The two Pillars of Immunology articles in this issue (1, 2) were the first to demonstrate that IgA switching is induced by TGFβ. In 1989, when these two important papers were published, it was known that IL-4 directs LPS-activated B cells to switch to IgG1 and IgE (3, 4, 5). It was also known that, in the absence of added cytokine, B cells switch to IgG3 and IgG2b and that the addition of IFN-γ induces IgG2a switching (6). However, how IgA, the most abundant Ig in the body, was induced was unknown. As IgA+ cells are most prevalent at mucosal sites, many expected that this induction would involve a factor(s) specific for the mucosa, but no such factor had been identified. TGFβ had been shown to inhibit B cell maturation, proliferation, and IgM and IgG production (7, 8), and therefore seemed an unlikely candidate for a factor that would stimulate class switch recombination (CSR).2 Furthermore, although some evidence had suggested that IL-5 increased IgA expression, in these same Pillars articles it was demonstrated that IL-5 acted on postswitch IgA+ B cells to increase Ab production and also increased production of other isotypes besides IgA.
Coffman et al. (1) and Sonoda et al. (2) clearly showed that when TGFβ was added to LPS-activated IgM+ B cells, purified from either the spleen or Peyer’s patch (PP), they would switch to expressing IgA. They found that the frequency of cells expressing IgA and the amount of IgA secreted into the culture were increased, whereas IgM and IgG isotype secretion (except for IgG2b) were inhibited. They also demonstrated that TGFβ does not stimulate IgA production by postswitch IgA+ PP cells, thus supporting the hypothesis that TGFβ (in the presence of LPS) induces IgA switching rather than selectively stimulating postswitch cells. Subsequent limiting dilution experiments performed using IgA− splenic B cells strengthened this conclusion by demonstrating that TGFβ increased the frequency of IgA-producing clones by 20-fold (9).
It had just been discovered that IL-4 treatment of activated B cells induces transcripts of the unrearranged (germline) Ig Cγ1 and Cε genes that initiate upstream of the switch region sequences, where CSR occurs (10, 11). Furthermore, IL-4 was shown to reduce transcripts of the unrearranged Cγ2b gene and to reduce IgG2b CSR (12). The germline transcripts (GLTs) were hypothesized to either create or to be a marker for switch region accessibility, allowing attack by the then unknown enzyme that initiates CSR. Subsequent experiments demonstrated that, in an analogous mechanism for how IL-4 directs CSR, TGFβ signaling induces transcription of α GLTs (13, 14) by activating SMADs 2 and 3, which then associate with SMAD4 and Runx3 that together bind to a tandem repeat element in the promoter for the α GLTs (15, 16, 17, 18, 19). Both mouse and human α GLT promoters are regulated similarly (20). These results led to the conclusion that TGFβ directs uncommitted IgM+ B cells to switch to IgA by inducing α GLTs.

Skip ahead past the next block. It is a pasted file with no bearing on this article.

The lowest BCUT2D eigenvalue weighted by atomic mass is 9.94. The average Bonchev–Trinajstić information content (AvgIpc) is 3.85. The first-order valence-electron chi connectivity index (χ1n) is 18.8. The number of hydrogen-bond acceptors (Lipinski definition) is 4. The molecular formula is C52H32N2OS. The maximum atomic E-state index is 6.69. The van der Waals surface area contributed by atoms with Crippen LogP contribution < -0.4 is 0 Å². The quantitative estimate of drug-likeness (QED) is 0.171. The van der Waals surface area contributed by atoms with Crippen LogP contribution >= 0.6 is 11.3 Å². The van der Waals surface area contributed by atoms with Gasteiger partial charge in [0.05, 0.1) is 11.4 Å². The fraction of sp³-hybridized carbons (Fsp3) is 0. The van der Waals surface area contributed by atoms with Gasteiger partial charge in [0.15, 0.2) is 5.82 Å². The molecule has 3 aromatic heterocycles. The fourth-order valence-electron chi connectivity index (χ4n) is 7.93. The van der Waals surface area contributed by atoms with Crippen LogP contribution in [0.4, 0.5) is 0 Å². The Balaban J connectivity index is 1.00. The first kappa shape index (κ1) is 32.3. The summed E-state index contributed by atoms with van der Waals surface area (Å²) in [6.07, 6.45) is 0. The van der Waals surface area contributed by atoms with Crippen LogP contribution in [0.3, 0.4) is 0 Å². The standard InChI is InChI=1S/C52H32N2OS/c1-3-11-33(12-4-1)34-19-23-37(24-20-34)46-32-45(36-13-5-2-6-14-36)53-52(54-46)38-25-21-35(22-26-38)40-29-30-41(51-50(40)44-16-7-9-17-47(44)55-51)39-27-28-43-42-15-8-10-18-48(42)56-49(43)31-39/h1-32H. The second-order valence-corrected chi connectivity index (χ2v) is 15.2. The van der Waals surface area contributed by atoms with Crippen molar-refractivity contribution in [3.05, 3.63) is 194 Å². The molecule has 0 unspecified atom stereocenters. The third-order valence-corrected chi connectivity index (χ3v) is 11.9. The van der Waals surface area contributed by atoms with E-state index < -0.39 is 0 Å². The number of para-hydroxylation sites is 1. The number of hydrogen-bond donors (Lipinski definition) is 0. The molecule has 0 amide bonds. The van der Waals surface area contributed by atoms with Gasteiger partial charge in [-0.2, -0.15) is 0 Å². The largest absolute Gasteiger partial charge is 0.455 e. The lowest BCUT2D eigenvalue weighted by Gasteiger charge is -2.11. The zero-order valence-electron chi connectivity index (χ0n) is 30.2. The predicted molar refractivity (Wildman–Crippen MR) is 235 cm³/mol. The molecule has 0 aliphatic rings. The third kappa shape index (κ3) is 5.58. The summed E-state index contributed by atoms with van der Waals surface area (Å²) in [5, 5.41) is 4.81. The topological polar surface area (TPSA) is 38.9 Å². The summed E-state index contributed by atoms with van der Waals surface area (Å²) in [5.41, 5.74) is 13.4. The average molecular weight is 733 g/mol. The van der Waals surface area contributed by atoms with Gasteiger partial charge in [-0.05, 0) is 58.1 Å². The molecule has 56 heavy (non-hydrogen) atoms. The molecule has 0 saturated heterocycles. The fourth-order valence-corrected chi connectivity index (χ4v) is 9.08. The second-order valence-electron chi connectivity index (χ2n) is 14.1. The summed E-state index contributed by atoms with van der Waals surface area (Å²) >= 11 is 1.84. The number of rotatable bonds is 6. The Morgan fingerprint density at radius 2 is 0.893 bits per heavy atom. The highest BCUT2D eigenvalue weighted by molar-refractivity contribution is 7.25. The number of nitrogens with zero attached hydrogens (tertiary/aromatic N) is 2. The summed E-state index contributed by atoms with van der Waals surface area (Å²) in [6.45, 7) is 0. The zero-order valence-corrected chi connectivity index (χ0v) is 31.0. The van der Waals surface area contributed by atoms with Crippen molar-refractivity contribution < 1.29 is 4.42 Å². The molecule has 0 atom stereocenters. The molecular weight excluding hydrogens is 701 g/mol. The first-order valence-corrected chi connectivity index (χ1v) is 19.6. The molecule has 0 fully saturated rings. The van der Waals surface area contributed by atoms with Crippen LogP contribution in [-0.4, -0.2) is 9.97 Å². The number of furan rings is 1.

IgA is well adapted for functioning in the gut due to its ability to be transported across epithelial cells and its relative stability to proteases. IgA controls the endogenous bacterial flora, preventing access to the gut epithelium and thereby reducing inflammation in the gut; without IgA, pathogenic bacteria expand and the resulting breach of the intestinal tissue barrier can lead to systemic and fatal spread of commensal bacteria (21, 22).